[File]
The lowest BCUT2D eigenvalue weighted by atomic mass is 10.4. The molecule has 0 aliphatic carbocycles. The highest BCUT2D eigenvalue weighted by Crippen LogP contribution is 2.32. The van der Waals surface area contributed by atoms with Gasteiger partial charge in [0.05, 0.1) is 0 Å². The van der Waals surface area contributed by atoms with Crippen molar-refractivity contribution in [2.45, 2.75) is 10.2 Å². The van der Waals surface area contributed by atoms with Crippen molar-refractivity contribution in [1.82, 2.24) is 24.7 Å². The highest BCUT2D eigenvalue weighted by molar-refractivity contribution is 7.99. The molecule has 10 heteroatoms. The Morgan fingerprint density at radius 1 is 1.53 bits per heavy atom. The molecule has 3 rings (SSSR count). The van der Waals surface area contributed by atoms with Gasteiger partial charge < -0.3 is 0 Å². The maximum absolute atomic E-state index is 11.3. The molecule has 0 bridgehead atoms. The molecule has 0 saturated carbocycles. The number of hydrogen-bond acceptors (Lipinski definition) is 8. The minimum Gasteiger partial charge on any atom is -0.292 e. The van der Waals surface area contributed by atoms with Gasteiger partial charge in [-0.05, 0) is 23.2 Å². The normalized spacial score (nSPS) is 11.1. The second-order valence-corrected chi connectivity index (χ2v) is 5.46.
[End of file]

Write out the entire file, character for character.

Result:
The lowest BCUT2D eigenvalue weighted by atomic mass is 10.4. The molecule has 0 aliphatic carbocycles. The highest BCUT2D eigenvalue weighted by Crippen LogP contribution is 2.32. The van der Waals surface area contributed by atoms with Gasteiger partial charge in [0.05, 0.1) is 0 Å². The van der Waals surface area contributed by atoms with Crippen molar-refractivity contribution in [2.45, 2.75) is 10.2 Å². The van der Waals surface area contributed by atoms with Crippen molar-refractivity contribution in [1.82, 2.24) is 24.7 Å². The highest BCUT2D eigenvalue weighted by molar-refractivity contribution is 7.99. The molecule has 10 heteroatoms. The Morgan fingerprint density at radius 1 is 1.53 bits per heavy atom. The molecule has 3 rings (SSSR count). The van der Waals surface area contributed by atoms with Gasteiger partial charge < -0.3 is 0 Å². The maximum absolute atomic E-state index is 11.3. The molecule has 0 bridgehead atoms. The molecule has 0 saturated carbocycles. The number of hydrogen-bond acceptors (Lipinski definition) is 8. The minimum Gasteiger partial charge on any atom is -0.292 e. The van der Waals surface area contributed by atoms with Gasteiger partial charge in [-0.05, 0) is 23.2 Å². The normalized spacial score (nSPS) is 11.1. The second-order valence-corrected chi connectivity index (χ2v) is 5.46.